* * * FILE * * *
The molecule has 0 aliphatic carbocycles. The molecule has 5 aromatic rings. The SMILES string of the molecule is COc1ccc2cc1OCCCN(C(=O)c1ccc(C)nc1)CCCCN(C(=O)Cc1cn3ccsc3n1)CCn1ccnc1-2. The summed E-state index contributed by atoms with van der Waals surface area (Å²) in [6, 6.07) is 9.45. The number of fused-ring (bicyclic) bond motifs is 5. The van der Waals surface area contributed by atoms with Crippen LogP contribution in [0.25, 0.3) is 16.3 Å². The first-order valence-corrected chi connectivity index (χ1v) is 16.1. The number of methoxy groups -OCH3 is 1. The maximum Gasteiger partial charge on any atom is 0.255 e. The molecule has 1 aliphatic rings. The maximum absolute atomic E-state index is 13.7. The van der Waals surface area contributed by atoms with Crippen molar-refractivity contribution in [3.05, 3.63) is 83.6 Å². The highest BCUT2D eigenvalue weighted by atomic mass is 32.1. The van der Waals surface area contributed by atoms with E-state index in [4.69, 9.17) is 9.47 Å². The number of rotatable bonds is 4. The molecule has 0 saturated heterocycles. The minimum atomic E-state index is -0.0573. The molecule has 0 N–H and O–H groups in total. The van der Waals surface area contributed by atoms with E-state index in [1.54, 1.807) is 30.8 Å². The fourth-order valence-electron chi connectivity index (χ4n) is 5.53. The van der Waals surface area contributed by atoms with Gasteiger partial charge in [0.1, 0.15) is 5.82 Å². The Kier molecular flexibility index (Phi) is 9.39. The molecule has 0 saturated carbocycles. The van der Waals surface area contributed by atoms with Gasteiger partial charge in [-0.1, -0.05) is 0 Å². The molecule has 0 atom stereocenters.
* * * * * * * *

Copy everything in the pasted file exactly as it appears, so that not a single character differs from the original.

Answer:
The molecule has 0 aliphatic carbocycles. The molecule has 5 aromatic rings. The SMILES string of the molecule is COc1ccc2cc1OCCCN(C(=O)c1ccc(C)nc1)CCCCN(C(=O)Cc1cn3ccsc3n1)CCn1ccnc1-2. The summed E-state index contributed by atoms with van der Waals surface area (Å²) in [6, 6.07) is 9.45. The number of fused-ring (bicyclic) bond motifs is 5. The van der Waals surface area contributed by atoms with Crippen LogP contribution in [0.25, 0.3) is 16.3 Å². The first-order valence-corrected chi connectivity index (χ1v) is 16.1. The number of methoxy groups -OCH3 is 1. The maximum Gasteiger partial charge on any atom is 0.255 e. The molecule has 1 aliphatic rings. The maximum absolute atomic E-state index is 13.7. The van der Waals surface area contributed by atoms with Crippen molar-refractivity contribution in [3.05, 3.63) is 83.6 Å². The highest BCUT2D eigenvalue weighted by atomic mass is 32.1. The van der Waals surface area contributed by atoms with E-state index in [4.69, 9.17) is 9.47 Å². The number of rotatable bonds is 4. The molecule has 0 saturated heterocycles. The minimum atomic E-state index is -0.0573. The molecule has 0 N–H and O–H groups in total. The van der Waals surface area contributed by atoms with E-state index in [1.54, 1.807) is 30.8 Å². The fourth-order valence-electron chi connectivity index (χ4n) is 5.53. The van der Waals surface area contributed by atoms with Gasteiger partial charge in [0.1, 0.15) is 5.82 Å². The Kier molecular flexibility index (Phi) is 9.39. The molecule has 0 saturated carbocycles. The van der Waals surface area contributed by atoms with Gasteiger partial charge in [-0.1, -0.05) is 0 Å². The molecule has 0 atom stereocenters.